The difference between the 2012-13 season and the previous two in South Beach is the added hardware and bling. AmericanAirlines Arena is glittering with gold after the Heat’s second title in seven years and first of their Big Three Era.
Other than that, little has changed. The Heat are geared to compete for another championship with the addition of Ray Allen and Rashard Lewis, and they looked impressive in their debut, a 120-107 pasting of the Celtics.
The Heat’s core remains intact, with 13 players back from last season, when the target of the rest of the league was squarely on the middle of that flashy Heat logo. Miami has been the league’s most despised team since LeBron James and Chris Bosh headed south to join Dwyane Wade.
While their 2010-11 season ended in a disheartening NBA Finals loss to the Mavericks, last season was triumphant, especially for James, who was named the regular-season MVP and Finals MVP, eliminating the stigma of being one of the greatest players never to win a title.
So what now? The Heat enter the season as the favorites to do it again, accustomed to the scrutiny of being the league’s bad boys. NBA purists did not want the league’s first superteam built by free agency to be so successful so quickly.
“We’re the hunted, and rightfully so,” said Wade. “We wouldn’t want it any other way. Any other team is going to circle our name on the calendar. We have teams like that as well. So those are the good teams in the league.”
The Heat managed to talk Mike Miller into coming back and also retained James Jones, Joel Anthony, Norris Cole, Udonis Haslem, and Shane Battier. James now understands the rigors of winning a championship and said he is prepared for the next challenge.
“We know what another year is all about,” he said. “We know what our long-term goal is. We’re not going to take shortcuts. It’s a process. It’s always been that way for us and it will continue to be.
“It’s one of the best, if not the best [team I’ve been on]. But we’ve got some work to do. We’re not near where we need to be. We understand. We’re going to take care of the process.”
James said there will be no personal hangover from his crowning moment.
“I just buy into my ability and what I believe in,” he said. “I put more pressure on myself than anybody. I always want the best, not only for myself but for my teammates, and I’ve always tried to go out there and play at that high level.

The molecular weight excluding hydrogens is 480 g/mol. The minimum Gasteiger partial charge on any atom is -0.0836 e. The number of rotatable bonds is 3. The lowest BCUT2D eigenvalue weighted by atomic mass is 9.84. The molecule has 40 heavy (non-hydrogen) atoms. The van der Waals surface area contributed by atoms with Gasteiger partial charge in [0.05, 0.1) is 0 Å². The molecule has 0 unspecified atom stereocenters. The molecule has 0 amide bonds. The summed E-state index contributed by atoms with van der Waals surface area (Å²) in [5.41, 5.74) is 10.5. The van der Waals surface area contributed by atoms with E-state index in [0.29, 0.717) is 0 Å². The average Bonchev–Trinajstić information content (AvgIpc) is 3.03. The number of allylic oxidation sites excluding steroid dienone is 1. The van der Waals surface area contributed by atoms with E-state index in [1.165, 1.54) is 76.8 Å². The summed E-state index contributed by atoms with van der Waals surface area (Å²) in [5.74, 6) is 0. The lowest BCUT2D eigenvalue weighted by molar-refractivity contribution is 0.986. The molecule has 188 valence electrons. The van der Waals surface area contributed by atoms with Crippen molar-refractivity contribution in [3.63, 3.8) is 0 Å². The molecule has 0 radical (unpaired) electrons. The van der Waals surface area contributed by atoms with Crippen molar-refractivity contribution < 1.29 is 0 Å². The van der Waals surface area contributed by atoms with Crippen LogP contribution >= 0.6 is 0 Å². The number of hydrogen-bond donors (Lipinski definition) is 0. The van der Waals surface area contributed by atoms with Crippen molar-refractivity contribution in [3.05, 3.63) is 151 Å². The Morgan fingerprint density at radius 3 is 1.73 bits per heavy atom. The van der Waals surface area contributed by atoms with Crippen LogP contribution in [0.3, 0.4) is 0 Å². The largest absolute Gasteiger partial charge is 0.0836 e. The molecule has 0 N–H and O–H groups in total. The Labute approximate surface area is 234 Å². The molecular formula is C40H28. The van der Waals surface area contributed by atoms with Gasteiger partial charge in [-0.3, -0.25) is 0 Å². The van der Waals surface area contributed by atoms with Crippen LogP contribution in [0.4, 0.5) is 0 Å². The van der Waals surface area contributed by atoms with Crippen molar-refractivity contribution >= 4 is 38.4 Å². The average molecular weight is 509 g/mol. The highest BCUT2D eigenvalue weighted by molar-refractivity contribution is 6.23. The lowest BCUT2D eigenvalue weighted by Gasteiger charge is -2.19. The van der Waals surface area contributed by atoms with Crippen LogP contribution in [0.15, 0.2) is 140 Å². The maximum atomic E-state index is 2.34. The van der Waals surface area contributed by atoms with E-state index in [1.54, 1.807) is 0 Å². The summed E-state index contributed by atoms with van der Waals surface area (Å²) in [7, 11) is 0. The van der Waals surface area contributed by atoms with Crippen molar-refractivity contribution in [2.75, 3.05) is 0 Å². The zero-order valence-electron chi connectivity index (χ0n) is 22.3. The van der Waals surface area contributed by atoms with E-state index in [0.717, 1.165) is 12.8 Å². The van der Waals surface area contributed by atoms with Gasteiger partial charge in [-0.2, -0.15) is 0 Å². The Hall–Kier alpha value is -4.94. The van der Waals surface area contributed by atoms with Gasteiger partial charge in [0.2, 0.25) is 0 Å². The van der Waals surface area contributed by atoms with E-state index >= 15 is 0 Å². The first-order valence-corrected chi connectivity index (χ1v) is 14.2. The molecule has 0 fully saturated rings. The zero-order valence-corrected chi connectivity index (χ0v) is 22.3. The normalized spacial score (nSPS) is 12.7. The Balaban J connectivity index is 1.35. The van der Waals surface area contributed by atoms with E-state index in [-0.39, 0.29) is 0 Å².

“I’ve heard a lot about what my career should be and what it shouldn’t be, but I go out and control my own destiny.”
The Heat were hammered Friday night by the Knicks, 104-84, a shining example that even the league’s best team needs cohesion. Allen followed his 19-point effort against the Celtics with 5 against the Knicks.
Wade is not surprised. He didn’t expect the Heat to come out smoking.
He said it will take “roughly 20 games. Everyone’s got to get comfortable with different lineups. Coach got to get comfortable with the rotation and the lineups.
“You give yourself a 20-game pad to try to make sure you get it down, especially with Ray Allen, someone we’re going to try to incorporate into it. He’s got to get familiar with us and we’ve got to get familiar with him.”
The Heat understand the journey and the struggle, and were reminded quickly that even teams that are shorthanded — such as the Knicks without Amar’e Stoudemire — are looking to upend the champs.
“We don’t have a total makeover,” said Wade. “We know our game. We tweaked a few things, so we know what we need to do in that sense, so it makes it a little easier.
“It’s still not 100 percent comfortable. We have to figure it out. It’s a new year. It’s not last year. It’s not just going to be automatic.
“Although there will be times where it will be gravy, it’s going to be other times where a few things are going to be off. But we’ll be fine.”
Harden No. 1 in Houston
Major trades on the eve of the season are rare, but NBA observers awoke last Sunday morning to find that Oklahoma City sixth man James Harden had been dealt to the Rockets in a multi-player deal that included Kevin Martin going to the Thunder.